The data management practices of six unnamed Canadian data brokers are being investigated by federal privacy commissioner Daniel Therrien, the first of his promised probes into possible privacy problems across select industries.

“Preliminary inquiries with industry practices raised a number of concerns about how databases of Canadians’ detailed personal information are being compiled and subsequently disclosed to marketers,” he said.

Daniel Therrien

As such the information could be inaccurate, and could be accessed and used for purposes that individuals may know nothing about. “As such we will look at accountability, openness, transparency, the management of information collected, used and disclosed and the means of consent.

It will also look at their conformity with the Canadian Anti-Spam Law, (CASL).

Therrien made the disclosure Thursday at the annual Canadian convention of the International Association of Privacy Professionals  (IAPP) in Toronto, one of a number of important announcements:

–The investigation is part of a new compliance division the Office of the Privacy Commissioner is setting up for what Therrien calls “proactive enforcement” of Canada’s privacy law. It will target systemic chronic or sector privacy issues the office believes are not being addressed through complaints and may inflict significant damage to the privacy of Canadians.

–The office is also setting up a new promotion division, with two goals: To educate Canadians on their privacy rights and how to protect their data, and to work with organizations voluntarily to head off privacy complaints. It will also try to better understand new business models and practices such as the Internet of Things and data analytics to address privacy concerns.

–The first advisory project under this division will be working with the Ontario privacy commissioner on Sidewalk Labs’ proposed sensor-connected Toronto lakefront community.

–The release of final guidelines organizations should follow to obtain meaningful consent from people when gathering personal information. A list of so-called ‘no go zones’ — that is, practices that companies shouldn’t do – comes into effect July 1. A list of guidelines for properly obtaining consent comes into effect at the beginning of the new year.

Therrien didn’t say what specifically sparked the investigation into the privacy management practices of data and list brokers, who harvest and resell personal information.

The re-organization shifts his office’s work away from investigating complaints. “We know a successful regulator does not use enforcement as its first or primary strategy to seek compliance,” he told the conference of privacy pros.

“Addressing privacy issues upfront and resolving matters co-operatively outside formal enforcement is our preferred approach. It avoids time-consuming and costly investigations, helps mitigate against future privacy risks, offers organizations a measure of consistency in their dealings with our office, and allows everyone to benefit from innovation. We will consider these tools before engaging in our second strategy, proactive enforcement.”

By giving “practical, actionable advice both to Canadians and organizations, I hope Canadians will begin to feel more empowered and more in control of their personal information, and generally safer in the knowledge their rights will be respected,” Therrien said.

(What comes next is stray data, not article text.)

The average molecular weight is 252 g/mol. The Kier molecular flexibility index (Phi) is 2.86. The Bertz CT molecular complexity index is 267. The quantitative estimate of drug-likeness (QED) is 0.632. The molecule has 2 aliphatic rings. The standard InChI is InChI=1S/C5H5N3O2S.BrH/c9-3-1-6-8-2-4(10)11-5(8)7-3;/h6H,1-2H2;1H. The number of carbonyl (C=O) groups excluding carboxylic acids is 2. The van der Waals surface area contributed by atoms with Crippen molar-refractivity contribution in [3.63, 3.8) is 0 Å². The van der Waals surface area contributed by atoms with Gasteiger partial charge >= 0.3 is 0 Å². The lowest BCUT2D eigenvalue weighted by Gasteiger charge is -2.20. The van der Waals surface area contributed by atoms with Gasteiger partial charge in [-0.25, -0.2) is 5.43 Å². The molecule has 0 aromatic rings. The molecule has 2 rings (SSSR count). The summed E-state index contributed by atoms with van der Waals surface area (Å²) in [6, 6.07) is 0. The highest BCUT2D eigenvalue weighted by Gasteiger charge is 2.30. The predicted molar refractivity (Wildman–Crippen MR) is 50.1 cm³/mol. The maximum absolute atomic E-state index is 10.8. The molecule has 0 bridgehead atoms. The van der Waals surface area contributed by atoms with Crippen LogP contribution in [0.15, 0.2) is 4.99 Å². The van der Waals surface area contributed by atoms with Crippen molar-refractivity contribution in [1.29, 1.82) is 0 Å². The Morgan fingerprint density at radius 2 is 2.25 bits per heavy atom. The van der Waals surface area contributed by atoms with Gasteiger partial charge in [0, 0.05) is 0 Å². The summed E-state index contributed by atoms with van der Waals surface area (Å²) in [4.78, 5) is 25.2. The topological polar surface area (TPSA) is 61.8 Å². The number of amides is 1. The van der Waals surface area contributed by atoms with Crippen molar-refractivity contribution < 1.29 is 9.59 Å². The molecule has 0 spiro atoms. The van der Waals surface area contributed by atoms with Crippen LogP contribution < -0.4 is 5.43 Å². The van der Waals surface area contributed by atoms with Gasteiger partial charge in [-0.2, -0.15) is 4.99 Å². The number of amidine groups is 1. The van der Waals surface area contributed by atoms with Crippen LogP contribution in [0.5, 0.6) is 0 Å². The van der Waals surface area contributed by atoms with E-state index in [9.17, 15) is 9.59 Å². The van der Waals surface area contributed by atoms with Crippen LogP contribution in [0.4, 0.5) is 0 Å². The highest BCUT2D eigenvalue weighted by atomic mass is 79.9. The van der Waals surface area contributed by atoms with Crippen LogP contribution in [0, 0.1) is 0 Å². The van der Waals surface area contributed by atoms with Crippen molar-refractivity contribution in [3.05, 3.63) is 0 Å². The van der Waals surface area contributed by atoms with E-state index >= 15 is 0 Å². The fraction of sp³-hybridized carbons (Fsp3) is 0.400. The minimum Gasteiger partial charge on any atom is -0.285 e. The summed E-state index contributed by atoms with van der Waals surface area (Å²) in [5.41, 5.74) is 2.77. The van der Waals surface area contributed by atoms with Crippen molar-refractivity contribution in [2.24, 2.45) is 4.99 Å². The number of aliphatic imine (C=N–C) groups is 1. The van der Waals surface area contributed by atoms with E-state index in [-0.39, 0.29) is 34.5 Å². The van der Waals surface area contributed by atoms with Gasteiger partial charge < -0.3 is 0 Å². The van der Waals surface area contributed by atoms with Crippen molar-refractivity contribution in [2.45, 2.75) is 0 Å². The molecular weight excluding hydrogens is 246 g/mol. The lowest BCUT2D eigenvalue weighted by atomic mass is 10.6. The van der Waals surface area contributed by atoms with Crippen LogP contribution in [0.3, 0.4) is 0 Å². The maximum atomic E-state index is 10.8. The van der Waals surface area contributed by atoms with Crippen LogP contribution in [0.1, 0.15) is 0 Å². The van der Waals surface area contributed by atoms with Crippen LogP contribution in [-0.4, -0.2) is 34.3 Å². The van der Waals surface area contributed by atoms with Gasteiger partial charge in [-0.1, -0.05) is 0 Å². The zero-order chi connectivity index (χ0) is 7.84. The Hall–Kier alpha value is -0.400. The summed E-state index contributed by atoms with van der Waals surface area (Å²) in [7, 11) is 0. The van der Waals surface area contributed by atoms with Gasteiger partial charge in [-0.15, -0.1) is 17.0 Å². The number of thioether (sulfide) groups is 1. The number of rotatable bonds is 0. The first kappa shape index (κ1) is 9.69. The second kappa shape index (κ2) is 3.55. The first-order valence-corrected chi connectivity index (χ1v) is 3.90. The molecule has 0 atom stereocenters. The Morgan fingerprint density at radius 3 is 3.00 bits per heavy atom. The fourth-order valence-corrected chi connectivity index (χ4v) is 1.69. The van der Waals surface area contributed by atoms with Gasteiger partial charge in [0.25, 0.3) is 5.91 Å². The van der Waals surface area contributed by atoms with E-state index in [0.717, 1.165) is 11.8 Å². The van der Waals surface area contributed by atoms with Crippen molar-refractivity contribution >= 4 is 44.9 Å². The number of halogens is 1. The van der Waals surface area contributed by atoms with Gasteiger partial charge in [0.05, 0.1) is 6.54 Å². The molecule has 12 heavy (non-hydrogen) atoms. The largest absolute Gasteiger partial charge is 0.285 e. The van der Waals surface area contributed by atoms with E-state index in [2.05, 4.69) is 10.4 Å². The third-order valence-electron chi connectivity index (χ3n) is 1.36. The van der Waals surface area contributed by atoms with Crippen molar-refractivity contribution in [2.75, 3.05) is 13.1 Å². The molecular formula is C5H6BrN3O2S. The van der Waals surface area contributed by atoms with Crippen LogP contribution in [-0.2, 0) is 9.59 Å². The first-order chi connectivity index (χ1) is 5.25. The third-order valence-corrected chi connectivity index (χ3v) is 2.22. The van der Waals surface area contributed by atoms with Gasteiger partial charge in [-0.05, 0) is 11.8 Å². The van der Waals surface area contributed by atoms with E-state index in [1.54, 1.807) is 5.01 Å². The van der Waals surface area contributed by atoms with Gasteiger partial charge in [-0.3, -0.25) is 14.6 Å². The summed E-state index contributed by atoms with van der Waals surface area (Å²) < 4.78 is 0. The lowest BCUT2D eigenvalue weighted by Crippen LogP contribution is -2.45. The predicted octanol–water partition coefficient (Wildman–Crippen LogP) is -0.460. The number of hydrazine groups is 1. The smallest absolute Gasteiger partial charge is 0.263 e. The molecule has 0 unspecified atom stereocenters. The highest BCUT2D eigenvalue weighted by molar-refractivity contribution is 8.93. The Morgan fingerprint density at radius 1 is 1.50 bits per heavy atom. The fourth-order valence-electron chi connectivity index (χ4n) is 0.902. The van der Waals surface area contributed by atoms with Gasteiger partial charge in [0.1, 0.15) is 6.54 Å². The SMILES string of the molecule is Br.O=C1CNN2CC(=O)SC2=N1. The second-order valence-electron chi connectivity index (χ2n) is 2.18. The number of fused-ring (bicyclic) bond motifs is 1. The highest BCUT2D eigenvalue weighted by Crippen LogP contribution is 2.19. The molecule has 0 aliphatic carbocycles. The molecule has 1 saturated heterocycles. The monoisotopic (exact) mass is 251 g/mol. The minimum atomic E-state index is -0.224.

The consent guidelines, a joint effort with Alberta and B.C. privacy officials, stress four elements that must be emphasized to get meaningful consent when collecting personal data: (Click here for more detail)

– what personal information is being collected;

— with who it is being shared

— for what purposes is it being collected, used or disclosed;

— and what are risks of harm or other consequences by the collection, use or disclosure of the information.

On this last, Therrien noted the Personal Information Privacy and Electronics Act (PIPEDA) says valid consent should a person understanding the nature, purposes and consequences of the data being collected, which might include harm.

“Only meaningful, residual risks of significant harm must be included in the notification,” Therrien said, such as bodily harm, humiliation, loss of employment or identity theft. “Meaningful risk” is below the balance of probability, but more than a mere possibility.

The level of detail for each of the four will differ. For example, listing the third parties data might be shared with “need to be described in sufficient detail that for an individual to understand what it is they’re being asked to consent to.”

The ‘no-go zones’ are:

  • Collection, use or disclosure that is otherwise unlawful.
  • Profiling or categorization that leads to unfair, unethical or discriminatory treatment contrary to human rights law.
  • Collection, use or disclosure for purposes that are known or likely to cause significant harm to the individual.
  • Publishing personal information with the intended purpose of charging individuals for its removal.
  • Requiring passwords to social media accounts for the purpose of employee screening
  • Surveillance by an organization through audio or video functionality of the individual’s own device.

Click here for more detail on no-go zones.

The guidance sets out a modernized way to obtain meaningful consent from consumers,” Therrien said in an interview. “We stay at the level of principles because we think companies are best placed to translate that into their own business operations. So I hope they will take the advice and the guidance, reflect on what that means for their business operations and implement it as fully and as generously as they can.”



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